Illustration And Confirmation Of Biblical History From The Assyrian Monuments

 As the narrative proceeds on the supposition of close relations
between Israel and Syria — not otherwise mentioned in the Bible —
and involves, at least indirectly, certain points of general interest,
this seems a fitting opportunity for a brief summary of what recent
discoveries of ancient monuments has taught us, not only
confirmatory, but illustrative and explanatory of this period of
Biblical history. But in so doing we must keep some
considerations in view by way of caution. For first, our knowledge
of what may be called monumental history is as yet initial and
fragmentary. Secondly, in any seeming discrepancy or slight
divergence in details between the inscriptions on the monuments and
the records of Jewish history, it seems neither reasonable nor safe to
give absolute preference to the former. Jewish writers must have
known their own history best, while, in their slight differences from
the records on the monuments, we fail to discover any adequate
motives on the part of the Jewish historians that could account for
their falsifying facts. And, we need scarcely add, the same facts will
assume different aspects when viewed from opposite sides. Again, it
is admitted on all hands that there are manifest errors on the
Assyrian monuments, and this on points where error is difficult, to
account for. Thus, to mention one instance — on the Assyrian
monuments, Jehu is designated as “the son of Omri,” and that by the
very monarch to whom he is both represented and described as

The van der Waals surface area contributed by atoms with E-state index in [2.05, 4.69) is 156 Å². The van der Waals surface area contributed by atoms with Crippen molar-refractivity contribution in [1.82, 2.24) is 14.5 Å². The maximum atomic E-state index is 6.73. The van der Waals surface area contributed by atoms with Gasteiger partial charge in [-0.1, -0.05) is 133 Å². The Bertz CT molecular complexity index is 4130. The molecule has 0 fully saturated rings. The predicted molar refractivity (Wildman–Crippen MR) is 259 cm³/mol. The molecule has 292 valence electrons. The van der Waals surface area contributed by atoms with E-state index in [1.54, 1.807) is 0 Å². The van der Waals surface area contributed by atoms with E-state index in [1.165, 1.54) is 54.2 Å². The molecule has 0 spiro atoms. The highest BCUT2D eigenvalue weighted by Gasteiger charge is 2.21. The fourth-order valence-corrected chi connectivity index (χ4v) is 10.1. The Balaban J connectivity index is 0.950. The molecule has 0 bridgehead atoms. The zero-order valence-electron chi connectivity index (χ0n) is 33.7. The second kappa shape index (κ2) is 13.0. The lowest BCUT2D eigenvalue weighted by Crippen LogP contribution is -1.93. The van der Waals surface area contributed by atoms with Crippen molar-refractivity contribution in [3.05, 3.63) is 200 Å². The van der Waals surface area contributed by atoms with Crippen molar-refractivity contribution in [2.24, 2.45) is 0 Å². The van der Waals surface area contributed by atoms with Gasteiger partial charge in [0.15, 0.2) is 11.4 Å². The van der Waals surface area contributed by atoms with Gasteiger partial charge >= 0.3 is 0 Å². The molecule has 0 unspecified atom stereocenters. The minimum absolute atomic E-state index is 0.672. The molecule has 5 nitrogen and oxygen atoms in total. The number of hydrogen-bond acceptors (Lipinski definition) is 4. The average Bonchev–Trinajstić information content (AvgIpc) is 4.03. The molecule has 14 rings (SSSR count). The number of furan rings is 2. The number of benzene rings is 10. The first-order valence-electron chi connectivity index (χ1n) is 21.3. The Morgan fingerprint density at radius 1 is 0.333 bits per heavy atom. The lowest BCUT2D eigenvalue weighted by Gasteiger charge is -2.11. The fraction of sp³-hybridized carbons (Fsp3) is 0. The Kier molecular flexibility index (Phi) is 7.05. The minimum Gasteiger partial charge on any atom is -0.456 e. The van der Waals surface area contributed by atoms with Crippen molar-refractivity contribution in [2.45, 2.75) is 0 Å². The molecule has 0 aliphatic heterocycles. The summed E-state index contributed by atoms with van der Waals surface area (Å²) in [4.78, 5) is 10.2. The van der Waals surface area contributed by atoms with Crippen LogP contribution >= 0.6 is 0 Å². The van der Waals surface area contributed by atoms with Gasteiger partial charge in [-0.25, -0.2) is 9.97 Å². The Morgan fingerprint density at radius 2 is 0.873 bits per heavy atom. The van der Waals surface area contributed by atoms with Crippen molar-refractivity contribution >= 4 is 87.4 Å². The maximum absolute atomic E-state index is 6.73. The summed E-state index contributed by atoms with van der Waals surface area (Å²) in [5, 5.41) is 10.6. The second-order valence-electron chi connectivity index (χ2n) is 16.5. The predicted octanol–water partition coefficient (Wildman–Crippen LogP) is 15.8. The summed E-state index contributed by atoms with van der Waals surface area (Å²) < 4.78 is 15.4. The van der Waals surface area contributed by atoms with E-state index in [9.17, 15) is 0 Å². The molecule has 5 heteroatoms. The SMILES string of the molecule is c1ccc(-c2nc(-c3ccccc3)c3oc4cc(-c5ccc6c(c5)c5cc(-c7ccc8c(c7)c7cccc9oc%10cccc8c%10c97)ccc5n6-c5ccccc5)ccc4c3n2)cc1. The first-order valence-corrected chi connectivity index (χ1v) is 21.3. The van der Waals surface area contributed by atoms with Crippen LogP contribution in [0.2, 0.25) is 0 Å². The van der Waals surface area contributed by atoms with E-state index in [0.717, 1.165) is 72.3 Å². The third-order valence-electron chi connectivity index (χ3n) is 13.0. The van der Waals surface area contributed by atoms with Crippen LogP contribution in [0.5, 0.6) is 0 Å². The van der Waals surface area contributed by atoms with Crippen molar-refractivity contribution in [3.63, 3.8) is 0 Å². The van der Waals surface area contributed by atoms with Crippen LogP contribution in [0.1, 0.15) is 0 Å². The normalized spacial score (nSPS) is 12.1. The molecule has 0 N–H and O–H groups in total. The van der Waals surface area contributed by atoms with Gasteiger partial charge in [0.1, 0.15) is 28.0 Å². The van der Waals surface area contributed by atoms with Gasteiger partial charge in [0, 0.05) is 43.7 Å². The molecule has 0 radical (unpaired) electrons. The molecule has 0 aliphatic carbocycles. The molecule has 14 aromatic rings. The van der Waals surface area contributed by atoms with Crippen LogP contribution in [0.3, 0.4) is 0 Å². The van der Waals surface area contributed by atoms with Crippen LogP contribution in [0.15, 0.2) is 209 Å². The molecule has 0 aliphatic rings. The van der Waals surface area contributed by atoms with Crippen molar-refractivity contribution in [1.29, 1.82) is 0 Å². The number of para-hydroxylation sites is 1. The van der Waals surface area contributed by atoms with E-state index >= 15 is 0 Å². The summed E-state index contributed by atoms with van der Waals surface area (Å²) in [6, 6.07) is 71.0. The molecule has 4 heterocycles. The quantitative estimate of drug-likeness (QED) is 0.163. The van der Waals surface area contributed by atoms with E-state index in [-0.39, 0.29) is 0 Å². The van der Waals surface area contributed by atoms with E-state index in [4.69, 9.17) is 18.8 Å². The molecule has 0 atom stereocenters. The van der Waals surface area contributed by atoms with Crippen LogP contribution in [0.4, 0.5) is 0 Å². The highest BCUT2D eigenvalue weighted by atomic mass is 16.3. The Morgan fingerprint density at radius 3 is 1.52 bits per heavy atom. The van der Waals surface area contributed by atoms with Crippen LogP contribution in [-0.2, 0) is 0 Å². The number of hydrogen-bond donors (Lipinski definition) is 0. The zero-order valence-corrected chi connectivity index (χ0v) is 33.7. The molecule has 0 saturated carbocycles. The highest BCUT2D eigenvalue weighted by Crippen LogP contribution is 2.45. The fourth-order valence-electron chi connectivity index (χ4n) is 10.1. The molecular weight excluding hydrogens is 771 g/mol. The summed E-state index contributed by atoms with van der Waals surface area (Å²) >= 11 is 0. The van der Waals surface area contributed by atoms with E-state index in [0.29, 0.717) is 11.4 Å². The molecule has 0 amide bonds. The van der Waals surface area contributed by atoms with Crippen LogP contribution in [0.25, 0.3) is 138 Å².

bringing tribute. Further, we have to bear in mind that our
knowledge of Jewish history is also fragmentary. The Old Testament
does not profess to be a handbook of Jewish history. It furnishes
prophetic or sacred history, which does not recount all events as they
happened, nor yet always in their exact succession of time, but
presents them in their bearing on the kingdom of God, of which it
tells the history. Hence it records or emphasizes only that which is of
importance in connection with it. Lastly, we must remember that the
chronology of the Bible is in some parts involved in considerable
diffculties, partly for the reasons just stated, partly from the
different modes of calculating time, and partly also from errors of
transcription which would easily creep into the copying of Hebrew
numerals, which are marked by letters. Keeping in view these
cautions, the neglect of which has led to many false inferences, we
have no hesitation in saying, that hitherto all modern historical
discoveries have only tended to confirm the Scripture narrative. 

Turning to these extraneous sources for information on the